Increase Testosterone Naturally–Not for Men Only!

It may come as a surprise, but testosterone is a hormone that is necessary for both men and women.

Optimal levels of testosterone not only affect (men’s and women’s) libido, but also muscle strength, muscle recovery, lean muscle to body fat ratio, good mood and feelings of well-being, bone density, energy levels, and overall aging.

Testosterone levels tend to decrease starting around the age of 40 at the rate of about 1% a year. Short term that doesn’t seem like a lot, but over a few years, it can be a significant amount and be a cause of low libido, obesity, brittle bones, muscle loss. and depression.

Testosterone levels in the low range may also increase your chances of dying of a heart attack. While low testosterone levels primarily affect men and women in middle age, it can also affect men as young as 30.

The first most noticeable symptom for low testosterone levels is lack of interest in sex.

And this applies to women as well as men. Some men may have difficulty obtaining an erection as well. “If you have reduced levels of sexual desire, have your testosterone level checked immediately,” says Dr. Allen Seftel, a urologist at Case Western Reserve University Hospitals of Cleveland.

Men and women with borderline testosterone scores can raise their levels by natural means before getting into medical testosterone therapy.  And it pays to start at a younger age as well.

Do women need testosterone?

Yes. Women’s testosterone levels start to rise in puberty, because testosterone is actually a precursor to estrogen. Testosterone in women increases libido, helps clear thinking, sound sleep, and overall feelings of well-being and confidence as well helping the body maintain lean muscle mass and less body fat.

During perimenopause and menopause, testosterone production drops as the ovaries stop producing hormones. Women’s ovaries produce most of the testosterone, progesterone, and estrogen in the body.

Most women only replace estrogen after menopause, and replacement of estrogen alone will not correct the loss of interest in sex, loss of muscle, and general lack of mental get-up-and-go.

This decrease in testosterone production is sometimes referred to as andropause in men. Falling levels of testosterone can cause a wide variety of unrelated symptoms including:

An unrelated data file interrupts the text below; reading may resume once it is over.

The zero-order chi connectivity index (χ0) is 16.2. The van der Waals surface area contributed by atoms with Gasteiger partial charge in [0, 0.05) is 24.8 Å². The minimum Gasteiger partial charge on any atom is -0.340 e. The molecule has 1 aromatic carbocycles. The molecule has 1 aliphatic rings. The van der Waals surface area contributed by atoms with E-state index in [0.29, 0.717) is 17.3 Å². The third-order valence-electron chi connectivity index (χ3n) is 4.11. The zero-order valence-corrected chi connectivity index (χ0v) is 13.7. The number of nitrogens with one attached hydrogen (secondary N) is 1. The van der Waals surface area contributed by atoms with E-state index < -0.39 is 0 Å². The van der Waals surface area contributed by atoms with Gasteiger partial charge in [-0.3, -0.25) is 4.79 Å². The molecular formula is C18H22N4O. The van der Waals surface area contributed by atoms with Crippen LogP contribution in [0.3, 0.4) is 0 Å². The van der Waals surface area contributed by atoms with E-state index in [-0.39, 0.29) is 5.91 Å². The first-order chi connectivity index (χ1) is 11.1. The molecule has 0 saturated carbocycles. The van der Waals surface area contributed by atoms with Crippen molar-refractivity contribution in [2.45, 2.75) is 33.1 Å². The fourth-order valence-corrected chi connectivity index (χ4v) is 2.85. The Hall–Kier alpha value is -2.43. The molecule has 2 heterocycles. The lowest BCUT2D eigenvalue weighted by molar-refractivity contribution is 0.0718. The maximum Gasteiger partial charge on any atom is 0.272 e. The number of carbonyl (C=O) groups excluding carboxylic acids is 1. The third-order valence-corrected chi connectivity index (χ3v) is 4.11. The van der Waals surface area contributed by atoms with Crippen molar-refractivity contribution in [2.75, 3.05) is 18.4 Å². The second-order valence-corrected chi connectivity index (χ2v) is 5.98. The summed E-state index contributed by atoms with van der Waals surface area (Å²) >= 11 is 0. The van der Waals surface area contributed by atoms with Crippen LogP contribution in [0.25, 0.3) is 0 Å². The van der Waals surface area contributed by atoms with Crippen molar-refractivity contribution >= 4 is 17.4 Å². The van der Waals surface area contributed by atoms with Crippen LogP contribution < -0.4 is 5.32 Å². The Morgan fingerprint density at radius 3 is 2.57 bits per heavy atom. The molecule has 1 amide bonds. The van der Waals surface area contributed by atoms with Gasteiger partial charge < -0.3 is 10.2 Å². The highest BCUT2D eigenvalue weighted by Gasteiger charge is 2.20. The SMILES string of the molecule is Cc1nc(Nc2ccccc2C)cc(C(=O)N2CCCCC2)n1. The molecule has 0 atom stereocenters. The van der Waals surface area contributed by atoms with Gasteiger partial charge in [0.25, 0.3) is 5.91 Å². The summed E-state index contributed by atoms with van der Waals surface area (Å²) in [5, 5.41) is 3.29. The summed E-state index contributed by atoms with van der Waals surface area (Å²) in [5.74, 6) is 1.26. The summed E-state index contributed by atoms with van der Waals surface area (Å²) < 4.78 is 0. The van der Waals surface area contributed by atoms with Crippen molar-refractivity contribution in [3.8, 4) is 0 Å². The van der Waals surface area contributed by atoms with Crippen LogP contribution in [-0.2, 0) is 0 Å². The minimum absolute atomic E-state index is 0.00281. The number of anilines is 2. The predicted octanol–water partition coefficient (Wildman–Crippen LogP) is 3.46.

-sexual dysfunction, including loss of interest, inability to have orgasms and impotence



-irritability and mood swings

-loss of strength and lean muscle mass

-increased body fat

-hot flashes

Lifestyle factors such as poor diet, excessive beer drinking, stress, lack of exercise, exposure to environmental toxins, smoking, and certain prescription medications can significantly reduce testosterone.

But there is good news. You can actually increase your testosterone significantly naturally by following the guidelines below.

1. Eat grass-fed beef instead of commercially raised beef.

Commercially raised animals are fed growth-stimulating hormones–including synthetic estrogens, antibiotics and processed grains. These hormones in commercially raised beef affect the body’s natural testosterone levels.

Research shows consumption of hormones from commercial beef contributes to falling sperm counts, cancer, and obesity.

2. Increase your zinc. 

Supplementing with zinc can really help raise testosterone levels. Zinc is the most crucial of all the minerals in the body for testosterone production. And, zinc deficiency is very common in the U.S. population, especially among athletes and the aged. Zinc is missing from most commercially-processed foods, and easily lost by drinking alcohol, sweating, and medication.

Red meat, especially grass-fed meat, is high in zinc, as well as seafood–especially oysters.

3. Along with zinc, vitamins A, E, C and B6 are all necessary to convert pre-hormones in the body to testosterone.

Eating bountiful helpings of fresh vegetables is essential in testosterone production–especially green, leafy and cruciferous vegetables such as broccoli, cauliflower, kale, Swiss chard, Brussels sprouts, and cabbage. These vegetables all contain chemicals that are essential for healthy metabolism of estrogen in both men and women, allowing better utilization of testosterone.

4. Omega 3 fatty acids and saturated fats, are essential for normal testosterone production.